Volume 22, Issue 1
eHealth Conference Held in Louisiana
The Louisiana eHealth Conference brought together internationally recognized leaders in the
transformation of health care with Louisiana stakeholders in a one-day event to demonstrate that the future of health care is digital. The conference was held in Lafayette at the Cajundome Convention Center on Thursday, March 10, 2005.
Health care remains an industry that primarily moves on paper. However, the federal government has made a commitment to change this mode of operation. Under the administration of President George W. Bush, the U.S. Department of Health & Human Services created the national office of Health Information Technology (HIT) in 2004. This office has created a national HIT Road map, authorized the creation of a national electronic medical record standard, and committed to distribute an open source electronic medical record to physicians and small clinics in 2005.
Clearly, the health care delivery system is changing and information technology will propel the change. All stakeholders in the health care delivery system have a stake in this transformation---patients, providers, payers and policymakers. The Louisiana eHealth Conference shattered the myths about eHealth and demonstrated how information technology is the key to improving the quality of care by empowering patients, reducing medical errors, and eliminating duplicative processes and other inefficiencies in the current system.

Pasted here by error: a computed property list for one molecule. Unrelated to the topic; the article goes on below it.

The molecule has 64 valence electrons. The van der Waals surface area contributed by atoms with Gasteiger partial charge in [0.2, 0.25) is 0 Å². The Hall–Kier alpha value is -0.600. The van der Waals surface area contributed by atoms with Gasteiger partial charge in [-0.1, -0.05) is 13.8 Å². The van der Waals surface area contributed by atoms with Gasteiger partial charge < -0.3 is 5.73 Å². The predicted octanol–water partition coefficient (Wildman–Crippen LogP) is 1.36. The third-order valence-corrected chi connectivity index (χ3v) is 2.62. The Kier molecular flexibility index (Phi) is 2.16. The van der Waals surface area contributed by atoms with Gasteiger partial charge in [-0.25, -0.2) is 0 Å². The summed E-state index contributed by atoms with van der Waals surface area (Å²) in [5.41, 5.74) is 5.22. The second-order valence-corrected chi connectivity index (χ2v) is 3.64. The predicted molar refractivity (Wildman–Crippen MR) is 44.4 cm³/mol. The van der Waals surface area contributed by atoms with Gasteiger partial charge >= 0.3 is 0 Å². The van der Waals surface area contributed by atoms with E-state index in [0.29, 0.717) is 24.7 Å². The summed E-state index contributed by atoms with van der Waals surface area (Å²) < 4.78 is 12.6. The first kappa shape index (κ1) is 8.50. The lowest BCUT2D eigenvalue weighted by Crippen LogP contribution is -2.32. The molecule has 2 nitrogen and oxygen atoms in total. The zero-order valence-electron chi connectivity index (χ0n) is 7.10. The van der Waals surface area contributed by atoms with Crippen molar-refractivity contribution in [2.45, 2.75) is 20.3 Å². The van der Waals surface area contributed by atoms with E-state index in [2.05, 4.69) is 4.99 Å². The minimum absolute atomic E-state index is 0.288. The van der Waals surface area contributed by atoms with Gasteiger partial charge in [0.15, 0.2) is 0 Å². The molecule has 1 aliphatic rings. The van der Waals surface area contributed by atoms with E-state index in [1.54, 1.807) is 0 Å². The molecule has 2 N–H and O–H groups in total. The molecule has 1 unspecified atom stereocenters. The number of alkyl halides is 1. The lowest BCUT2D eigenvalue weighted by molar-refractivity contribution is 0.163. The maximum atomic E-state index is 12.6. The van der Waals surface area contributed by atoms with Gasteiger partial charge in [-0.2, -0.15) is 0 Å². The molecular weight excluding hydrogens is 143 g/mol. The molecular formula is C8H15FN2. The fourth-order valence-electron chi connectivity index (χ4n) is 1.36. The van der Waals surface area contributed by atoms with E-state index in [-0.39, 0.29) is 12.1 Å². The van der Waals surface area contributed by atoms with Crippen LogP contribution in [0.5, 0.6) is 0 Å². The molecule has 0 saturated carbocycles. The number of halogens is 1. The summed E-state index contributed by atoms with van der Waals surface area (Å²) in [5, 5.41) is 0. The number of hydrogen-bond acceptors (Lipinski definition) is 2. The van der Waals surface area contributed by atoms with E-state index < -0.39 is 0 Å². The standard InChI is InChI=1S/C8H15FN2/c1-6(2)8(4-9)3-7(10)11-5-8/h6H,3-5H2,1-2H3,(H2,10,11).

The Louisiana eHealth Conference was a watershed event in the transformation of health care in our state. The conference presented speakers who addressed aspects of this transformation, based on eHealth projects which demonstrate that the change is underway in our state. It represented a unique opportunity for Louisiana's stakeholders to connect into the national developments, which hold the promise of better health care for all.
Additional information is available through the conference website: www.louisianaEhealth.org
Modifications to Louisiana Medicaid HIPAA Contingency Plan
Attention Hardcopy Submitters: We had previously announced that effective March 1, 2005, all hardcopy claims that are eligible for the 837 HIPAA mandated transaction submission will be held at least 21 days prior to final adjudication.
This modification is now on HOLD. All claims received for Dental, Long Term Care, Case Management and Non-Emergency Transportation Services and claims requiring attachments will not be delayed by this process. We encourage you to begin submitting electronic claims in the mandated 837 formats prior to this implementation to ensure that payments will not be delayed. If you have any questions, please call Provider Relations at 800-473-2783 or 225-924-5040.